Forces: January 5, 2002

Archives

Years of military budget cuts from 1993 through 1998 left the Canadian forces with a huge maintenance backlog and a low availability rate. Even with modest increases in recent budgets, the budget for next year ($7.2 billion in US dollars) is at least 10 percent under the levels actually needed. Some 13 percent of maintenance positions are vacant, and another 15 percent are filled by people who are not qualified for the jobs they hold. Only 29 percent of the Sea King helicopter and 42 percent of the Aurora patrol plane fleet is ready to fly. The Canadian Air Force had to borrow batteries for its F-18s from the Spanish Air Force to conduct its patrols over the Balkans in the Kosovo War of 1999. Accurate figures are not available because the maintenance data after April 99 was lost when computer systems were upgraded. Despite these problems, the Canadian government has effectively refused to increase defense spending. While a nominal increase of $760 million was passed, this is phased over five years. It includes money spent on the Canadian contribution to the Afghanistan campaign, and money spent for various security measures not under the Department of National Defense. Some $300 million is provided for procurement this year, but under rules so bizarre that most of it will have to be returned to the treasury. Just under $100 million is provided to double the size of the secret anti-terrorist Joint Task Force 2, but since the 250 new personnel must all be sergeants (which are already in short supply in the Canadian military) it is unclear how this increase can be accomplished.--Stephen V Cole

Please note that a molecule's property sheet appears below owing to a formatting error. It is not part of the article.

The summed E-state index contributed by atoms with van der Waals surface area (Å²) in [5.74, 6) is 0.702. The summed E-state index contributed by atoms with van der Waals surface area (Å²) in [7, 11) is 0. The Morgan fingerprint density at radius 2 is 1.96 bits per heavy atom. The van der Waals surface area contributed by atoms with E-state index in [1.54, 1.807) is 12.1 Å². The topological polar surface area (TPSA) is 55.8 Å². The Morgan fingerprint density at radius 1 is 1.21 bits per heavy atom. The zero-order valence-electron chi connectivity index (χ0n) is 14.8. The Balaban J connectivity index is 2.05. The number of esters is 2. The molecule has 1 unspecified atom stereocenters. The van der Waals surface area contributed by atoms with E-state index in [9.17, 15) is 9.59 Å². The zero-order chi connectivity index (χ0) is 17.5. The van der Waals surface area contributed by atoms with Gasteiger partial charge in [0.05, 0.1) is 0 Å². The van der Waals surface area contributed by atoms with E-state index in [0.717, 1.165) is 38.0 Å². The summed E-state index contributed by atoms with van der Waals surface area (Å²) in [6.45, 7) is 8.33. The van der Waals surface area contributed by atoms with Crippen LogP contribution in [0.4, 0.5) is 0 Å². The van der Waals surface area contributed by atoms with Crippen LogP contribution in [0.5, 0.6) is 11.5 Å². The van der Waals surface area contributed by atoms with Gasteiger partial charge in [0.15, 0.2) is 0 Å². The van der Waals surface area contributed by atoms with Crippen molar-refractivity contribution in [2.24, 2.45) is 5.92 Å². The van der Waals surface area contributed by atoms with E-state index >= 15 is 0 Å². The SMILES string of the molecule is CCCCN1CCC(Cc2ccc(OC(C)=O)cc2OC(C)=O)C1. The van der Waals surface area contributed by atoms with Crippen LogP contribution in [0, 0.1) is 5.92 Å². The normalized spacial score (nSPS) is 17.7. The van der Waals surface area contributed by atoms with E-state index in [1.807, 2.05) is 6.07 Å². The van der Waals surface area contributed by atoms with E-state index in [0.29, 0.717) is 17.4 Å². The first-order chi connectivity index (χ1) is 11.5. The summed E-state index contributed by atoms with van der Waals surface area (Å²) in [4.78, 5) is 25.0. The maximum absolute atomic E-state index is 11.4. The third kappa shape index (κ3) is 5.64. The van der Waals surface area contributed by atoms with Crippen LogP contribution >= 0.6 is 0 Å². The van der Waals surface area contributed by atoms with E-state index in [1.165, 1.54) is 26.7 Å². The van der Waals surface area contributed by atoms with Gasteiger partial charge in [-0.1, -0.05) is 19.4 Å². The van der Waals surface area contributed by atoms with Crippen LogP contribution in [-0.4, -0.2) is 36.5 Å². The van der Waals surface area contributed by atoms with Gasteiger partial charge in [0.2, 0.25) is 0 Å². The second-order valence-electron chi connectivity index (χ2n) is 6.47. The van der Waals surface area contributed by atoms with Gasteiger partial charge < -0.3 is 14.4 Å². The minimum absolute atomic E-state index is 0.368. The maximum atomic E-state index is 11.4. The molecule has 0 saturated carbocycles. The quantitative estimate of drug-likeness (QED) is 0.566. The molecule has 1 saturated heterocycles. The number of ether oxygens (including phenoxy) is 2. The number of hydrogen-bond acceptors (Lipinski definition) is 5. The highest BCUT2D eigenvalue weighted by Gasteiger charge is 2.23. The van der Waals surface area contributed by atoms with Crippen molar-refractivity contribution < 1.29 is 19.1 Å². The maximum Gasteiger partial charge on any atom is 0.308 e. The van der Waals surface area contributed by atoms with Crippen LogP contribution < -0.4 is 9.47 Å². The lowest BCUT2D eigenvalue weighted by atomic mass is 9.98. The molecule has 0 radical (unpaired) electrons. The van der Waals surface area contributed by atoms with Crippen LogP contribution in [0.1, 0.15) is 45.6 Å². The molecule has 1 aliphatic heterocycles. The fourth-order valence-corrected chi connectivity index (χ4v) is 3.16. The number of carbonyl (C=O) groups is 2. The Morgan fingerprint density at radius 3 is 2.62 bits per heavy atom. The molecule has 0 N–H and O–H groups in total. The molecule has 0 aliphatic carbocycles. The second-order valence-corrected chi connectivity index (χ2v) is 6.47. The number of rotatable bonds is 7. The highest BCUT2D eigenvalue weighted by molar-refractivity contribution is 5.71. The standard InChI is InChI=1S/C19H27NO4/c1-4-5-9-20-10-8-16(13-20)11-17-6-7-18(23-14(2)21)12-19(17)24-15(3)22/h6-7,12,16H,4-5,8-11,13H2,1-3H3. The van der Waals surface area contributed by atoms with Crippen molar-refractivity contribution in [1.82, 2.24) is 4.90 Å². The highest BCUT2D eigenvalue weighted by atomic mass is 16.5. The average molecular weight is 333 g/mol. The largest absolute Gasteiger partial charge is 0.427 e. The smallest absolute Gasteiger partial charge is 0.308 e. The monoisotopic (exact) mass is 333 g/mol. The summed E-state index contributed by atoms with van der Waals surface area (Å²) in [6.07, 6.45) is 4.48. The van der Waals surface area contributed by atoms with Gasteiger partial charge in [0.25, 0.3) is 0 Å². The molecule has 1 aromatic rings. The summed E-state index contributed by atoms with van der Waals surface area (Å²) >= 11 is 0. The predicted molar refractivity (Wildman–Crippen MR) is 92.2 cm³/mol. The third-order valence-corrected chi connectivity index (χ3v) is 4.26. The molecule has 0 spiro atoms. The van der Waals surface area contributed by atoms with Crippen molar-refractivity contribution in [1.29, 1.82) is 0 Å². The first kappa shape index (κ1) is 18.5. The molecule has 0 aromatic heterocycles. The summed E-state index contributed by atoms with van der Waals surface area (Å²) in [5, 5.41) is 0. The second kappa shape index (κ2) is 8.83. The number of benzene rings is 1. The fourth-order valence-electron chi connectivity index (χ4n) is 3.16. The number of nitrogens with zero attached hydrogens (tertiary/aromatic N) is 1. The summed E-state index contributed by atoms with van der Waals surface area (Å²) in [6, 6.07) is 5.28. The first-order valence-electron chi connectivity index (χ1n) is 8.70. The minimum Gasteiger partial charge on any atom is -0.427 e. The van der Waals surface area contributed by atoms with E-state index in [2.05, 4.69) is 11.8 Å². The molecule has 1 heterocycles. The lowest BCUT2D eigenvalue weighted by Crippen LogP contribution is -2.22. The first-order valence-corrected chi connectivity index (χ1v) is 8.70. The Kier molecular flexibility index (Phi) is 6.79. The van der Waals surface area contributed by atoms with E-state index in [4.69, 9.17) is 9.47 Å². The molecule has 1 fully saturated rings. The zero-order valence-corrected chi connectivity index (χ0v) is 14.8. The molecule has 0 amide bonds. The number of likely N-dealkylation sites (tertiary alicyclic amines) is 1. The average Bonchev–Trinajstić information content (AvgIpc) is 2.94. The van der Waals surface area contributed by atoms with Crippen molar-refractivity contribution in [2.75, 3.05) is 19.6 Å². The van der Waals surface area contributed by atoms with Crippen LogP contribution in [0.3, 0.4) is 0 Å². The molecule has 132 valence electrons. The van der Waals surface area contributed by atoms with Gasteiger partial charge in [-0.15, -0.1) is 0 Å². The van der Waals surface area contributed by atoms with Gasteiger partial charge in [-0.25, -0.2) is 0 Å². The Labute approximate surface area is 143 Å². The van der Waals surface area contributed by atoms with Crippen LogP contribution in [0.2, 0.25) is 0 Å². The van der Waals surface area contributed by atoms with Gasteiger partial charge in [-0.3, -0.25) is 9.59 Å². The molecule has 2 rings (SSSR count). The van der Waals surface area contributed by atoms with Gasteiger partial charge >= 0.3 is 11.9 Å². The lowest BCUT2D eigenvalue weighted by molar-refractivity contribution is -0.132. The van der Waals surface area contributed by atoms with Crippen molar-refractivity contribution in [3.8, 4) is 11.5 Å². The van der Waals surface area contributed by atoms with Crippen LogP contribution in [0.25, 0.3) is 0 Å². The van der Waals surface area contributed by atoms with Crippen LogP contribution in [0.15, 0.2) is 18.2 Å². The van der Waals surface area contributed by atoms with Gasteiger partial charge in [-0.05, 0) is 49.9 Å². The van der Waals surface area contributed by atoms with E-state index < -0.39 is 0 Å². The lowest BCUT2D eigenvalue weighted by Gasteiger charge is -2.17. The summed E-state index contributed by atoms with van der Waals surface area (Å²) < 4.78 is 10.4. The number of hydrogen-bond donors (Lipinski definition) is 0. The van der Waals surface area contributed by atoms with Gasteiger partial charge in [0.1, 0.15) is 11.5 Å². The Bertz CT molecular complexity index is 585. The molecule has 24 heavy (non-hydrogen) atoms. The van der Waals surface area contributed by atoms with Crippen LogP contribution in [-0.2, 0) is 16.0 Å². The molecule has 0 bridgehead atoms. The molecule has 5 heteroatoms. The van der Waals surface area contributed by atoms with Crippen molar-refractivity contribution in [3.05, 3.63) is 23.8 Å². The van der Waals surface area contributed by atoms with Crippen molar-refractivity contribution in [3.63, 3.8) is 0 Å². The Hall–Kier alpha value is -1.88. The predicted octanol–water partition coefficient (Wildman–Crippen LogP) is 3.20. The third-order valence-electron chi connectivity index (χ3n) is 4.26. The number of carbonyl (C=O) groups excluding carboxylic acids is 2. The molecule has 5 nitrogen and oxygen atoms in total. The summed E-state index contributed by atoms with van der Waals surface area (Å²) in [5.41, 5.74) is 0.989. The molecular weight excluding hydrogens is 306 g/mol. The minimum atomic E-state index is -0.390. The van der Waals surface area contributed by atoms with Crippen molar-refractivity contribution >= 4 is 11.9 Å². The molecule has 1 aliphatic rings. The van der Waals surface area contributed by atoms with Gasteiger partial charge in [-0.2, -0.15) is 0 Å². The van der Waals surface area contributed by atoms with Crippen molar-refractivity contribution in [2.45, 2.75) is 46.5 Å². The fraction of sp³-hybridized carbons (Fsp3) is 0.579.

Article Archive

Forces: Current 2019 2018 2015 2014 2013 2012 2011 2010 2009 2008 2007 2006 2005 2004 2003 2002 2001 2000 1999 


X

ad
0
20

Help Keep Us Soaring

We need your help! Our subscription base has slowly been dwindling. We need your help in reversing that trend. We would like to add 20 new subscribers this month.

Each month we count on your subscriptions or contributions. You can support us in the following ways:

  1. Make sure you spread the word about us. Two ways to do that are to like us on Facebook and follow us on Twitter.
  2. Subscribe to our daily newsletter. We’ll send the news to your email box, and you don’t have to come to the site unless you want to read columns or see photos.
  3. You can contribute to the health of StrategyPage. A contribution is not a donation that you can deduct at tax time, but a form of crowdfunding. We store none of your information when you contribute..
Subscribe   Contribute   Close